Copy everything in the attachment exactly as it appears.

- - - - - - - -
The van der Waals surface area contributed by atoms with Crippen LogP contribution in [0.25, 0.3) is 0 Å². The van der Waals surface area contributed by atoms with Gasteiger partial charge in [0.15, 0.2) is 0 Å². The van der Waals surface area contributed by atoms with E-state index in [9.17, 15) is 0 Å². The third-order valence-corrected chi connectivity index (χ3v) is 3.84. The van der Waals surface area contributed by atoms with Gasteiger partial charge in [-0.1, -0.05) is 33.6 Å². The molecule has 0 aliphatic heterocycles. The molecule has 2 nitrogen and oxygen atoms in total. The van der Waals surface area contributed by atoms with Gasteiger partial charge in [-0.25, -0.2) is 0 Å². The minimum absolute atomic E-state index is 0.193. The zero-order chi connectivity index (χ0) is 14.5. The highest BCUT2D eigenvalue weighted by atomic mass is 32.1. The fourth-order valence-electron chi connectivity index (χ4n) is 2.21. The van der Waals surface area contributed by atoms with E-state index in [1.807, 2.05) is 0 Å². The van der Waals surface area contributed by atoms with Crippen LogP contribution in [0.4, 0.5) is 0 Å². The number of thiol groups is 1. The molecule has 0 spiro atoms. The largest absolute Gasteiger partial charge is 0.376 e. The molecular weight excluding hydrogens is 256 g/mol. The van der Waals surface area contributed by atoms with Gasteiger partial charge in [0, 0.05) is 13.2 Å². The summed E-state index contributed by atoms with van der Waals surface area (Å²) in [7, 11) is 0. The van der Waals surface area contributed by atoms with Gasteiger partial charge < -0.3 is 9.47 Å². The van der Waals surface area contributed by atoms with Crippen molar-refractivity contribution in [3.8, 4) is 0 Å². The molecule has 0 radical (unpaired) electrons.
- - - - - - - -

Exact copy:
The van der Waals surface area contributed by atoms with Crippen LogP contribution in [0.25, 0.3) is 0 Å². The van der Waals surface area contributed by atoms with Gasteiger partial charge in [0.15, 0.2) is 0 Å². The van der Waals surface area contributed by atoms with E-state index in [9.17, 15) is 0 Å². The third-order valence-corrected chi connectivity index (χ3v) is 3.84. The van der Waals surface area contributed by atoms with Gasteiger partial charge in [-0.1, -0.05) is 33.6 Å². The molecule has 0 aliphatic heterocycles. The molecule has 2 nitrogen and oxygen atoms in total. The van der Waals surface area contributed by atoms with Gasteiger partial charge in [-0.25, -0.2) is 0 Å². The minimum absolute atomic E-state index is 0.193. The zero-order chi connectivity index (χ0) is 14.5. The highest BCUT2D eigenvalue weighted by atomic mass is 32.1. The fourth-order valence-electron chi connectivity index (χ4n) is 2.21. The van der Waals surface area contributed by atoms with E-state index in [1.807, 2.05) is 0 Å². The van der Waals surface area contributed by atoms with Crippen LogP contribution in [0.4, 0.5) is 0 Å². The number of thiol groups is 1. The molecule has 0 spiro atoms. The largest absolute Gasteiger partial charge is 0.376 e. The molecular weight excluding hydrogens is 256 g/mol. The van der Waals surface area contributed by atoms with Gasteiger partial charge in [0, 0.05) is 13.2 Å². The summed E-state index contributed by atoms with van der Waals surface area (Å²) in [7, 11) is 0. The van der Waals surface area contributed by atoms with Gasteiger partial charge < -0.3 is 9.47 Å². The van der Waals surface area contributed by atoms with Crippen molar-refractivity contribution in [3.8, 4) is 0 Å². The molecule has 0 radical (unpaired) electrons.